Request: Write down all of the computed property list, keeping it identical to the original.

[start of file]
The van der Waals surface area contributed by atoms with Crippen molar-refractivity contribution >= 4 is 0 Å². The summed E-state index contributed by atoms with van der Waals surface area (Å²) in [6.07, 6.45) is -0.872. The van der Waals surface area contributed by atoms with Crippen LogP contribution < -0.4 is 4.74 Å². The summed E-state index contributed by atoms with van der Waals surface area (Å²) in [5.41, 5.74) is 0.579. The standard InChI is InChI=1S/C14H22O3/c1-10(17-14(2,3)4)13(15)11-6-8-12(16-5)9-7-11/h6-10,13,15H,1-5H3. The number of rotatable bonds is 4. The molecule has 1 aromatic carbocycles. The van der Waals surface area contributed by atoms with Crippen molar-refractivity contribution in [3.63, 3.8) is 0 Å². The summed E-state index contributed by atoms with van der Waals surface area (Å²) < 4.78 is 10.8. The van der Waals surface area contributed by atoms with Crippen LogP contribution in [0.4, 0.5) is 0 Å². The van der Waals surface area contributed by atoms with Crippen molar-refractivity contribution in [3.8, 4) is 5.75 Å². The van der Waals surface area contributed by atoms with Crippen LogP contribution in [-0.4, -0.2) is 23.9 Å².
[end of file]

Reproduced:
The van der Waals surface area contributed by atoms with Crippen molar-refractivity contribution >= 4 is 0 Å². The summed E-state index contributed by atoms with van der Waals surface area (Å²) in [6.07, 6.45) is -0.872. The van der Waals surface area contributed by atoms with Crippen LogP contribution < -0.4 is 4.74 Å². The summed E-state index contributed by atoms with van der Waals surface area (Å²) in [5.41, 5.74) is 0.579. The standard InChI is InChI=1S/C14H22O3/c1-10(17-14(2,3)4)13(15)11-6-8-12(16-5)9-7-11/h6-10,13,15H,1-5H3. The number of rotatable bonds is 4. The molecule has 1 aromatic carbocycles. The van der Waals surface area contributed by atoms with Crippen molar-refractivity contribution in [3.63, 3.8) is 0 Å². The summed E-state index contributed by atoms with van der Waals surface area (Å²) < 4.78 is 10.8. The van der Waals surface area contributed by atoms with Crippen LogP contribution in [0.4, 0.5) is 0 Å². The van der Waals surface area contributed by atoms with Crippen molar-refractivity contribution in [3.8, 4) is 5.75 Å². The van der Waals surface area contributed by atoms with Crippen LogP contribution in [-0.4, -0.2) is 23.9 Å².